That’s if you live in the US and if you can find it …
In a bid to claim the title of the first consumer-ready 5G network in the world, Verizon surprised us by lighting up its 5G nodes across Chicago and Minneapolis ahead of schedule. Obviously, there was no way we couldn’tbook a flight to the Windy City and see what this next-gen network was capable of. As usual, though, things weren’t quite that straightforward. What actually happened is that my time testing 5G turned into a city-wide scavenger hunt, trying — often in vain — to find stable high-speed connections.
To be clear, when you do find 5G, it’s usually as fast (if not a little faster) than the 450Mbps (down) that Verizon claims. And, yes, this is only the second day the network has been live, so the carrier deserves a little slack. For now, though, only people who crave life on the wireless bleeding edge need apply — just about everyone else is better off waiting for Verizon (or its competitors, for that matter) to flesh out their 5G coverage maps first.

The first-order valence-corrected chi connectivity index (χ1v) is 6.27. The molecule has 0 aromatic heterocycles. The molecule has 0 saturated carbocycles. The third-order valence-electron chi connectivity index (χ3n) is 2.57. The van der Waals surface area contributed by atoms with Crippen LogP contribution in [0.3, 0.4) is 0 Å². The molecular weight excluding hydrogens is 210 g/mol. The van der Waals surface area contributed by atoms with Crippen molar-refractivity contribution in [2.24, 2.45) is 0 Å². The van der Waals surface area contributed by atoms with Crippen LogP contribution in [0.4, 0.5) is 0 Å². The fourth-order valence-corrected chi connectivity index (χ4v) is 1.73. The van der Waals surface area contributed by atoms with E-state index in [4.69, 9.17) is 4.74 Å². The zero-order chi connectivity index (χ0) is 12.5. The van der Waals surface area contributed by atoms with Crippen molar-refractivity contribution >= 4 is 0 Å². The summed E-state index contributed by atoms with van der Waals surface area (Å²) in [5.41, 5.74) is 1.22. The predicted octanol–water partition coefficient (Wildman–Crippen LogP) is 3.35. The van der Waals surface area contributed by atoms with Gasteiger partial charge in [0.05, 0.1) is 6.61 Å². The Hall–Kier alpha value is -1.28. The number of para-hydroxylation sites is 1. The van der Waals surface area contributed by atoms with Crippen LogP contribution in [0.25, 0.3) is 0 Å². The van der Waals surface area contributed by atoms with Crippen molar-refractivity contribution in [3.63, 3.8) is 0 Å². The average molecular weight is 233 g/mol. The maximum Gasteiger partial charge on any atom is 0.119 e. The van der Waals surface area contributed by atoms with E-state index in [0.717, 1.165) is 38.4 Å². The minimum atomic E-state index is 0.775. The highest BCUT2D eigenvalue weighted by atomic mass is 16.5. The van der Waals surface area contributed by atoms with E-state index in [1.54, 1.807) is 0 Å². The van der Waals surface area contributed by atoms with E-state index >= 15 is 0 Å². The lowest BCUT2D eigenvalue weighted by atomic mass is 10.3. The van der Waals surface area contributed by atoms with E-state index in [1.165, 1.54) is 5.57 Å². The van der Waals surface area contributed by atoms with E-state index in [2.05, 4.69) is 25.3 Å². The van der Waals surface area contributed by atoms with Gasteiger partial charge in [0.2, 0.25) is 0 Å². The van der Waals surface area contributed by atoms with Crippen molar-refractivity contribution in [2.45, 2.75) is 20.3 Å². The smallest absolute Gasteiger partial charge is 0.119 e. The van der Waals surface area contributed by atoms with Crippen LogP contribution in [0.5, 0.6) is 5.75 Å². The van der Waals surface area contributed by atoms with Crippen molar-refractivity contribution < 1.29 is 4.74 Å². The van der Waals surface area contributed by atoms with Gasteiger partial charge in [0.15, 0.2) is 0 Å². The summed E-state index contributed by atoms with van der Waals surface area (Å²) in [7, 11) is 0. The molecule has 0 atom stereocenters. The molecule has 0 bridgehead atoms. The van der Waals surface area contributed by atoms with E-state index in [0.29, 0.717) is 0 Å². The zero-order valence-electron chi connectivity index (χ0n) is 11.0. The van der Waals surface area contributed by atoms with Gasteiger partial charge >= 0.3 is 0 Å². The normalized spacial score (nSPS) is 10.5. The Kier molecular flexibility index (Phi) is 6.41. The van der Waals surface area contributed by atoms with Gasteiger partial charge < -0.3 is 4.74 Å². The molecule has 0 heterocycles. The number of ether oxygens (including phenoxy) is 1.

For those who do want to take the plunge, the costs involved can be surprisingly low. The most crucial bit of hardware I needed was Motorola’s $200 5G Moto Mod, attached to a $480 Moto Z3. (You’ll also have to pay $10 a month on top of your existing data plan, but that’s true of all Verizon 5G phones.) Around $700 for a full-blown 5G setup seems reasonable and is almost certainly less than what you’d pay for a 5G-enabled Galaxy S10. But that little math problem won’t work out in everyone’s favor — for one, it presumes that you’d want to use an upper-mid-range Android device instead of a full-blown flagship.